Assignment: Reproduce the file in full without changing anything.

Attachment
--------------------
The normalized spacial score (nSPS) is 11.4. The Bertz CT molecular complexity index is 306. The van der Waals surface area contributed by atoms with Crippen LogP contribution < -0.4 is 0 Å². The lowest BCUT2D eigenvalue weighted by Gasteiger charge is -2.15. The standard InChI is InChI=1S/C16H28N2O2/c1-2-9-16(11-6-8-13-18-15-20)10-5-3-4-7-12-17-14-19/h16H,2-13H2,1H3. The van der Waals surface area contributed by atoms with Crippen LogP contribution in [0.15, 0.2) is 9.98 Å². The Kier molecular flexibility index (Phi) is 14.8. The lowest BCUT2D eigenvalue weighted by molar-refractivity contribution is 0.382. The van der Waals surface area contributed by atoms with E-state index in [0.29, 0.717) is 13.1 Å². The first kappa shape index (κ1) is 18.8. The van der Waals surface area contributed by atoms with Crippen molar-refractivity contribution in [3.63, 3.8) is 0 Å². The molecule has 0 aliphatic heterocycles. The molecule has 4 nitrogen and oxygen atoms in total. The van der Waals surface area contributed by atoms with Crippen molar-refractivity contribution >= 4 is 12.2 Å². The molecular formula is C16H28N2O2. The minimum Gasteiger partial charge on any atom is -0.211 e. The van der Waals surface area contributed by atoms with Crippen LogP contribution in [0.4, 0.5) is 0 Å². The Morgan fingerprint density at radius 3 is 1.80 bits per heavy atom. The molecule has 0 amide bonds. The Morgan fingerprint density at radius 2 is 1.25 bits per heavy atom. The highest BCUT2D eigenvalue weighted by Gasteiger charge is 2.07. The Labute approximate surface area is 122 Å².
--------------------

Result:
The normalized spacial score (nSPS) is 11.4. The Bertz CT molecular complexity index is 306. The van der Waals surface area contributed by atoms with Crippen LogP contribution < -0.4 is 0 Å². The lowest BCUT2D eigenvalue weighted by Gasteiger charge is -2.15. The standard InChI is InChI=1S/C16H28N2O2/c1-2-9-16(11-6-8-13-18-15-20)10-5-3-4-7-12-17-14-19/h16H,2-13H2,1H3. The van der Waals surface area contributed by atoms with Crippen LogP contribution in [0.15, 0.2) is 9.98 Å². The Kier molecular flexibility index (Phi) is 14.8. The lowest BCUT2D eigenvalue weighted by molar-refractivity contribution is 0.382. The van der Waals surface area contributed by atoms with E-state index in [0.29, 0.717) is 13.1 Å². The first kappa shape index (κ1) is 18.8. The van der Waals surface area contributed by atoms with Crippen molar-refractivity contribution in [3.63, 3.8) is 0 Å². The molecule has 0 aliphatic heterocycles. The molecule has 4 nitrogen and oxygen atoms in total. The van der Waals surface area contributed by atoms with Crippen molar-refractivity contribution >= 4 is 12.2 Å². The molecular formula is C16H28N2O2. The minimum Gasteiger partial charge on any atom is -0.211 e. The van der Waals surface area contributed by atoms with Crippen LogP contribution in [0.4, 0.5) is 0 Å². The Morgan fingerprint density at radius 3 is 1.80 bits per heavy atom. The molecule has 0 amide bonds. The Morgan fingerprint density at radius 2 is 1.25 bits per heavy atom. The highest BCUT2D eigenvalue weighted by Gasteiger charge is 2.07. The Labute approximate surface area is 122 Å².